Apostrophes, and comma’s (spot the deliberate errors)

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More than a hundred years ago, the great writer George Bernard Shaw refused to use apostrophes, however there’s still no sign of them going away. In fact they seem to be used, or rather misused, more and more these days. So, like it or not, your child will need to come to terms with the correct use of the apostrophe, along with its more lowly companion the comma. By the way, if you spotted the two deliberate examples of incorrect punctuation in the title, well done.

A few easy rules can help

While it’s true that rules are made to be broken, and today’s rules simply reflect the currently accepted usage, they do bring some order to the writing game. So before you pick up the whistle to penalise your child’s transgressions, here are a few tips to share that might reduce the conflict.

Apostrophes for belonging

To show who or what something belongs to, you put an apostrophe after the ‘owner’ word, then add the letter s, e.g. Mary’s dog, Chris’s hat, a school’s equipment, my bike’s front wheel, six children’s coats, four people’s houses.

But: If the word is a plural and it already ends in the letter s, you don’t add another letter s after the apostrophe, e.g. the four families’ children shared lunch; all the teachers’ cars were covered in leaves

Rule breaker: The word it doesn’t use an apostrophe to show belonging, e.g. the car lost its number plate, the house had all its windows closed. Just remember something like this ‘it does not own an apostrophe’ (It’s is short for it is).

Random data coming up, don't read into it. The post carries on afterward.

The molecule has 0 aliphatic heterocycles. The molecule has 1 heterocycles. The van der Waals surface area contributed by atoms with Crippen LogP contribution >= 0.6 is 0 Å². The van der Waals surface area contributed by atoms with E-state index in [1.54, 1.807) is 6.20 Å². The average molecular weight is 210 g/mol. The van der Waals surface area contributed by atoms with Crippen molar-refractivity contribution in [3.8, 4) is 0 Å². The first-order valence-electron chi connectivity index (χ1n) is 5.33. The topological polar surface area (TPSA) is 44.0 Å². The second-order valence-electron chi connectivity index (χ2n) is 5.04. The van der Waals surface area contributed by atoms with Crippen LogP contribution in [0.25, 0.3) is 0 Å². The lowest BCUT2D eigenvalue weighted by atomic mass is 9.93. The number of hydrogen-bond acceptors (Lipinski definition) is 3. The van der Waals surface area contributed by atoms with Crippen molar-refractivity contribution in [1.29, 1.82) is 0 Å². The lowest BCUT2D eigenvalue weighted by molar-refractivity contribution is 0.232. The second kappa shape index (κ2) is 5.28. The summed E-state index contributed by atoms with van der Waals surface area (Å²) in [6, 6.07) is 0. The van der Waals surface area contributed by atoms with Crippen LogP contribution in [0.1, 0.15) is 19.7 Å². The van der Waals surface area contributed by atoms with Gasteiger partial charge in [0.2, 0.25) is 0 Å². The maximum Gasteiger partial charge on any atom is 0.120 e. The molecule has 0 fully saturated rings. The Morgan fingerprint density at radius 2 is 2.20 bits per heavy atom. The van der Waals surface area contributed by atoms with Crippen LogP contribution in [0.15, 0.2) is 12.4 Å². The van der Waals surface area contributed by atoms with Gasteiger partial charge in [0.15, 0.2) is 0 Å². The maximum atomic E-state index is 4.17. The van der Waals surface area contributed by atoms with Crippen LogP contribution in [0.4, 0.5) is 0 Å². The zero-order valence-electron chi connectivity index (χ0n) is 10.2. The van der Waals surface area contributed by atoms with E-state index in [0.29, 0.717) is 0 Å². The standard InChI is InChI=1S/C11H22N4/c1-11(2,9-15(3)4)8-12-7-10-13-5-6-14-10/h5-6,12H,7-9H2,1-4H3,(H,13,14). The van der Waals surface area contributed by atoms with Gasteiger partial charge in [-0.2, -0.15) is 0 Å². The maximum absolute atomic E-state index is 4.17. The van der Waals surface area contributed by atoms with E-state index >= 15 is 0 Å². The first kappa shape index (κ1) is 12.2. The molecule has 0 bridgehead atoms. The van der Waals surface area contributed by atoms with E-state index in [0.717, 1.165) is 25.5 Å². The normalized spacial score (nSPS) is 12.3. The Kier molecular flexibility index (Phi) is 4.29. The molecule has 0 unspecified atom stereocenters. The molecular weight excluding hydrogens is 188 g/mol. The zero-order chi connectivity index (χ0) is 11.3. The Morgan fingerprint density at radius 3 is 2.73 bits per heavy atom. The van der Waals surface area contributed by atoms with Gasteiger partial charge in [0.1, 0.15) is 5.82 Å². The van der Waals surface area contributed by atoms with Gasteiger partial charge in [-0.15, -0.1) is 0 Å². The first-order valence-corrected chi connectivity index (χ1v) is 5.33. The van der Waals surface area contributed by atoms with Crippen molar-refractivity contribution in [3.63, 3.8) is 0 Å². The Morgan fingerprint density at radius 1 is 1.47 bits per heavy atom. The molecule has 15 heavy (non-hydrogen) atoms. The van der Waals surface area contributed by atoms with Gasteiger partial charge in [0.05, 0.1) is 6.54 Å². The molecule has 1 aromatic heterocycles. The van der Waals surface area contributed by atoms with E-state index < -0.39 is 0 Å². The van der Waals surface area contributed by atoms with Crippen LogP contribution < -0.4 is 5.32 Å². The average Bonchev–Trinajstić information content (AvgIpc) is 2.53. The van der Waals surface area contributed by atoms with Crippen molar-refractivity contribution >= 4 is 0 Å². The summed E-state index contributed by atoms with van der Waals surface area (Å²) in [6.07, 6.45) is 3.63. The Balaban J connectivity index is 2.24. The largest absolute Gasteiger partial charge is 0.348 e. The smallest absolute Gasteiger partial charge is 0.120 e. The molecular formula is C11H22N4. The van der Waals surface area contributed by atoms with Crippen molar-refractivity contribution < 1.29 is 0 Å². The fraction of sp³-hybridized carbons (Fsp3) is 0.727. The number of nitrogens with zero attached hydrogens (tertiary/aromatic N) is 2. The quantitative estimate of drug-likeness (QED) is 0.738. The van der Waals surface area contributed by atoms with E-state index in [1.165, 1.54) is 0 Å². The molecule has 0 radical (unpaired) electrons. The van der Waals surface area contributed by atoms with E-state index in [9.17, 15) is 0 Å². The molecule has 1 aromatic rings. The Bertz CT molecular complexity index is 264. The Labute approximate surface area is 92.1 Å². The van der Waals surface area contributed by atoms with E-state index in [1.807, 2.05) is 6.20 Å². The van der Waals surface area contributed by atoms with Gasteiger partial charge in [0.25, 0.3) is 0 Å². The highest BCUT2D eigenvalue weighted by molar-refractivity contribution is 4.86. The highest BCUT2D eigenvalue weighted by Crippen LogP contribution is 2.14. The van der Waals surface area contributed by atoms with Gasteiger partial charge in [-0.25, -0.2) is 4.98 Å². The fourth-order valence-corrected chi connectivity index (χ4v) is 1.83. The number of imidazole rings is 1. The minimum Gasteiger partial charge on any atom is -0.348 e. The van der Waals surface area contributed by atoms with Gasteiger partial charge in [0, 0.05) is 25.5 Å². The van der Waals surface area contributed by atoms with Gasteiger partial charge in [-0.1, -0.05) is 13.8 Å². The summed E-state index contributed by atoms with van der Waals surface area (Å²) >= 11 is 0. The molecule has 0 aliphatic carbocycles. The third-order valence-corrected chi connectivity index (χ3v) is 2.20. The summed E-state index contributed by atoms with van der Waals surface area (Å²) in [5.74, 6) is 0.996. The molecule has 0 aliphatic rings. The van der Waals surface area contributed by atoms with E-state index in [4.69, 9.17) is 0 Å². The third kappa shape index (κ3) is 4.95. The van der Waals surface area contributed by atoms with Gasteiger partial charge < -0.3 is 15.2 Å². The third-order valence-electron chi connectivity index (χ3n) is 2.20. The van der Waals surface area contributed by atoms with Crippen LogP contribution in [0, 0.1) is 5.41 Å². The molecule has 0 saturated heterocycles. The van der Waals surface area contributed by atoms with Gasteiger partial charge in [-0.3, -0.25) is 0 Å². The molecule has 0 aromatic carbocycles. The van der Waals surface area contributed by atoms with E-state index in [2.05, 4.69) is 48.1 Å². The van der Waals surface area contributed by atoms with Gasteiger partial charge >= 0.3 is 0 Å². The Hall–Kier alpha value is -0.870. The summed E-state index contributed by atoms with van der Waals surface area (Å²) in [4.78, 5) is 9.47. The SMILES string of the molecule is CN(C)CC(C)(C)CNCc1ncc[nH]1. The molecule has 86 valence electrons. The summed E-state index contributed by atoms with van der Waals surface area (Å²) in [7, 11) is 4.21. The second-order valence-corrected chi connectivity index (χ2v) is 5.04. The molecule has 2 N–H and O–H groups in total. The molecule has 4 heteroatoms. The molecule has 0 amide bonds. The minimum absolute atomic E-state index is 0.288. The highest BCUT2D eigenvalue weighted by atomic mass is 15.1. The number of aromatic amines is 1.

• You don’t use an apostrophe in words that already describe ownership, like his, her, hers, your, yours and theirs. For example: He lost his coat, her bike is red, the cat was hers, the money is yours.
  • If something belongs to more than one person or thing, only use an apostrophe on the last one, e.g. We went to Bill and Mary’s house.
Apostrophes for shortened words

An apostrophe is also used to show where one or more letters have been taken out to make a shorter word, e.g. it is - it’s, are not - aren’t, you will - you’ll, they have - they’ve


  • There is no apostrophe before the s in plurals of abbreviations, e.g. ATMs, DPs (deputy principals), PMs (Prime Ministers) and the s is lowercase, so it doesn’t look like it’s part of the abbreviation.
  • There is also no apostrophe when writing the decades, e.g. 1920s, 2010s

In general commas bring structure and order to sentences. They separate different parts so they’re easier to see, which means people can quickly understand what you’ve written. Here are a few rules to get you started.

When there are three or more things in a list.

  • I walked home, took off my coat and drank a glass of water.
  • I took my brown mouse, blue budgie and black dog to school on pet day.

When there’s an opening bit at the beginning that isn’t the main idea.

  • After cleaning my teeth, I went to bed.
  • Even though he is a bit smelly sometimes, I love playing with my dog.

When there’s a bit in the middle that doesn’t have to be there for the sentence to make sense.

  • My older sister, who lives in her own house, is my best friend in the world.
  • My mum’s car, which is a really bright yellow colour, can carry seven people.

When there’s a natural pause in the sentence.

  • Hey, put that back where it belongs!
  • Now listen, I’ll only say this once.

When you’re repeating a word and saying more about it

  • That was the best joke I’ve ever heard, the joke that Wiremu told at our prize giving.
  • I like that new ice cream, the green ice cream that tastes like orange.

Remember to let your child know it’s not about getting it right just for the sake of being right, it’s really about making it easier for people to understand what we want to tell them.

[Note, reference used for comma section was from the website of a qualified English and ESOL teacher, currently teaching ESL classes at a California University. ]

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